As an initial matter, Defendant argues that Plaintiff's motion pursuant to Rule 59(e) is untimely, as it was filed more than 28 days after the entry of judgment in this case. Def.'s Opp'n at 2-3. Defendant points to language from the D.C. Circuit requiring " strict compliance" with Rule 59(e)'s time limit and stating that " [d]istrict courts do not have even the customary discretion given by Fed.R.Civ.P. 6(b) to enlarge the Rule 59(e) period." Derrington-Bey v. Dist. of Columbia Dep't of Corrections, 39 F.3d 1224, 1225, 309 U.S. App.D.C. 132 (D.C. Cir. 1994). Plaintiff argues that his motion is timely because he filed a Motion to Amend the Complaint with Leave of the Court within 28 days of the entry of judgment. Pl.'s Reply at 8-9. After the Court informed him that a Rule 15 motion was inappropriate after entry of final judgment and set a schedule for the filing of a motion pursuant to Rules 59(e) and 60(b), Plaintiff filed the present motion invoking Rule 59(e) within the deadline set by the Court.

The Court need not resolve this dispute in order to decide the present motion. First, Plaintiff has also brought his motion pursuant to Rule 60(b), and an untimely motion to reconsider a final order may be re-characterized as a Rule 60(b) motion. See Roane v. Gonzales, 832 F.Supp.2d 61, 64 (D.D.C. 2011) (" A motion to reconsider a final order is generally treated as a Rule 59(e) motion if it is filed within [28 days after the entry of judgment] and as a Rule 60(b) motion if it is filed thereafter." ) (citing Lightfoot v. Dist. of Columbia, 355 F.Supp.2d 414, 420-21 (D.D.C. 2005)). Second, for the reasons discussed below, Plaintiff's motion is denied under both Rule 59(e) and Rule 60(b), rendering any untimeliness in the motion irrelevant.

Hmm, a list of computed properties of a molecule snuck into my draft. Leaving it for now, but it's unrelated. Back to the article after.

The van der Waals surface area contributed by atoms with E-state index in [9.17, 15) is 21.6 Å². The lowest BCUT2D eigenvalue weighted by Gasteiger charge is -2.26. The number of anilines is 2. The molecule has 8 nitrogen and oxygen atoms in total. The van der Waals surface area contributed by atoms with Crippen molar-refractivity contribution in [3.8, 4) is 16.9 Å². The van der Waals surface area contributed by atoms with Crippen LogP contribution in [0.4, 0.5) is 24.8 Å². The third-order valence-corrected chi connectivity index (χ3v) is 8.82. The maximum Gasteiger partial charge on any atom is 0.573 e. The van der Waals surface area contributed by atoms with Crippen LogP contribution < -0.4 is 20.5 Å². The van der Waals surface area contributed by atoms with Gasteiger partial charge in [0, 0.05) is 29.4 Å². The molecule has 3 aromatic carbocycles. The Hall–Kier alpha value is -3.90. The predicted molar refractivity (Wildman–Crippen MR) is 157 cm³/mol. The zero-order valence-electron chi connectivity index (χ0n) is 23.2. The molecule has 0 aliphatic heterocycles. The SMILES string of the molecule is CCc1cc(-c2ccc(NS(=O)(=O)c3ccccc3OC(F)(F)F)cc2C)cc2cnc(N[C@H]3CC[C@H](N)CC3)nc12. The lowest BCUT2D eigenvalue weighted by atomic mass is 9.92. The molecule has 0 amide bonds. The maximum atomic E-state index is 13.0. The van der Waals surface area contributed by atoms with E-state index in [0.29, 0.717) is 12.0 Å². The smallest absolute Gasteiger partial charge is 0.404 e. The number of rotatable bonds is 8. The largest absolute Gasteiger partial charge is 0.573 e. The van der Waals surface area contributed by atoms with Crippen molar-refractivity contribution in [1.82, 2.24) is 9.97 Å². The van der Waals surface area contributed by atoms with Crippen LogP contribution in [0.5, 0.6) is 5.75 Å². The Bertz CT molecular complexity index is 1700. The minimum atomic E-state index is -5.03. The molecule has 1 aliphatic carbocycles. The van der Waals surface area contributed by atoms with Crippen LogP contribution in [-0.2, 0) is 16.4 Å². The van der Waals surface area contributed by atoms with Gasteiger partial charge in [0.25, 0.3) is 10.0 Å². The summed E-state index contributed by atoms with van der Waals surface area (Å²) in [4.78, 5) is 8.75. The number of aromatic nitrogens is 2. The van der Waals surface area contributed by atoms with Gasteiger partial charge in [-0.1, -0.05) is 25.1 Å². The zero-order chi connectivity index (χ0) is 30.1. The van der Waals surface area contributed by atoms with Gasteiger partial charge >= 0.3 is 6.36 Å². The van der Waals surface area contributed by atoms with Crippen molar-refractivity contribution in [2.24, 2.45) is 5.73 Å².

B. Plaintiff's Claims against the UN Defendants

In its Memorandum Opinion dismissing Plaintiff's Complaint, the Court dismissed Plaintiff's claims against the UN and the UNDP on the basis that these Defendants were immune to legal process. See Mem. Op., ECF No. [28] at 7-10. In his present motion, Plaintiff points to purportedly newly discovered evidence that the UN Defendants are not immune from suit. Pl.'s Mot. at 12-15. On this point, Plaintiff cites several newspaper articles stating that the United States government has conducted surveillance of the UN and its staff. Id. Based on these articles, Plaintiff contends that " the U.S. government has acted to limit the immunity and to consider it conditional on U.S. interests." Id. at 12. Plaintiff argues that it is " very likely" that the United States has made arguments to the Foreign Intelligence Surveillance Act Court that the immunity of the UN is not absolute. Id. at